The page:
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Changdeokgung exhibits all the fundamental elements of Korean palatial architecture, and the spatial organization, building layout, gardens, and mountainous forest landscape at the rear of the palace conform to the principles and protocols of Confucians. The elements of the palace have all remained intact: Oejo, the royal court of the dynasty, Chijo, the administrative quarters of the palace, Chimjo, the residence of the royal family, and the garden intended for the king’s leisure. The property includes the entire architectural ensemble and its natural environment.

Fire is the main threat to the physical integrity of buildings. The wooden structures have been destroyed by fire several times during their history.


The buildings of the Changdeokgung Palace complex, repeatedly destroyed by fires, underwent successive reconstructions, and additions were made to them over the centuries following their construction. However, judging by the criteria and practices in use in Asia, the whole presents a high degree of authenticity. The buildings and natural features of the back garden have retained their original form, which generally dates from the late Joseon Dynasty, and their relationship to the natural terrain and landscape. Work has been undertaken very recently to correct the changes made during the Japanese occupation at the beginning of the 20th century.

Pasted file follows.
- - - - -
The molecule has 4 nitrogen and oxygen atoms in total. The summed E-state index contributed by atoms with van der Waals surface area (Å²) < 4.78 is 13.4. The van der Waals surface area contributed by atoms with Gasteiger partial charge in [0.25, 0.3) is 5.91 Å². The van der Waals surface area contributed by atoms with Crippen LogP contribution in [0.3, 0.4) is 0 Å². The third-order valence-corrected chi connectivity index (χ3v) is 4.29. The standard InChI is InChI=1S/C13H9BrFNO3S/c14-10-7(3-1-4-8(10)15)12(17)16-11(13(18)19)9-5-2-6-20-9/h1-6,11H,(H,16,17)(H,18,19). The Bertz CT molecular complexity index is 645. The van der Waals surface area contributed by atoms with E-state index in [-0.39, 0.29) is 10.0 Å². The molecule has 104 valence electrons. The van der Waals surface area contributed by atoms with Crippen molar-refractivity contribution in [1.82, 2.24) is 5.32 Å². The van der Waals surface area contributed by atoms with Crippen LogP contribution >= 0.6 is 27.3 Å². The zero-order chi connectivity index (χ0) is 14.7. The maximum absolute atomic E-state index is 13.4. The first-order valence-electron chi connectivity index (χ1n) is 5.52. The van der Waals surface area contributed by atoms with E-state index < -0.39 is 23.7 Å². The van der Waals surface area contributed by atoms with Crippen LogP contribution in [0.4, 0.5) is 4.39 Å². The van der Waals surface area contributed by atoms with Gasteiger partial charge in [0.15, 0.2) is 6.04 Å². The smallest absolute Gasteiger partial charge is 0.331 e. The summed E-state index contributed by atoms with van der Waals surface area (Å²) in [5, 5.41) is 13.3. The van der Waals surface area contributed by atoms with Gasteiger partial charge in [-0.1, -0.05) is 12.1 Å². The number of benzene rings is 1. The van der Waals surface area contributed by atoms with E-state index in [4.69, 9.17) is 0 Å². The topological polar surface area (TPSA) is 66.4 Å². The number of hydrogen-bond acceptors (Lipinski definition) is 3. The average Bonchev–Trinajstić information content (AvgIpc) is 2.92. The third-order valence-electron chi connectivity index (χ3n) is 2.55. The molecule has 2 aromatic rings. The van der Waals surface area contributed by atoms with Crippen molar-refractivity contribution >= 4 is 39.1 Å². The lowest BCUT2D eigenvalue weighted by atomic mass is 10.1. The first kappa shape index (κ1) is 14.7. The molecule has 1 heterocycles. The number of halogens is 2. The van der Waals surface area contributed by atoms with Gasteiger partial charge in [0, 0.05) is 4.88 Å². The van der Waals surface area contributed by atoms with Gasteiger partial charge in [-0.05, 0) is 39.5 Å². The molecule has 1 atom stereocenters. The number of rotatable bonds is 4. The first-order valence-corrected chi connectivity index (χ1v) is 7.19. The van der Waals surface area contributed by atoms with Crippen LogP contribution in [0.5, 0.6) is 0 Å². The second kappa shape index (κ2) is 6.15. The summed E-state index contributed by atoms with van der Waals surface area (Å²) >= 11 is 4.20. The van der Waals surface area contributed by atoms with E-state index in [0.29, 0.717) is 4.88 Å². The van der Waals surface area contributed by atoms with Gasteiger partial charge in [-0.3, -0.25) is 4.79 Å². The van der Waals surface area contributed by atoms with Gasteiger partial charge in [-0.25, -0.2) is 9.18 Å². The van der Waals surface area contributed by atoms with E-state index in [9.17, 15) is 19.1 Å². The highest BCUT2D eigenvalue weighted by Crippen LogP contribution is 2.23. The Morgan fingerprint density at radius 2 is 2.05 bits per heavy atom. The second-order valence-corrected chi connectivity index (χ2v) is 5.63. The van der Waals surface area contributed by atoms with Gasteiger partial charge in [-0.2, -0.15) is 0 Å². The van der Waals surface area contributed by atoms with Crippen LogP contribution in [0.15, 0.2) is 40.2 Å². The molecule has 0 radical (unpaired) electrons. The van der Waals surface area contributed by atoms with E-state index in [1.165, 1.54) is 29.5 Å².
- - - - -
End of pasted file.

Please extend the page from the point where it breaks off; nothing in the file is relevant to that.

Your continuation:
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Protection and management requirements

The entire Changdeokgung Palace complex, including individual buildings and plantations, has been declared a national cultural heritage under the Cultural Heritage Protection Law. Additionally, a number of the buildings in the complex have been listed as National Treasures or Treasures (Injeongjon Hall, Injeongmun Gate, Seonjeongjeon Hall, Huijeongdang Hall, Daejojeon Hall, Seonwonjeon Ancient Temple, and Donhwamun Gate) or Natural Monuments (the Chinese Juniper and plum Actinidia arguta). This classification imposes strict control on any possible modification of the property.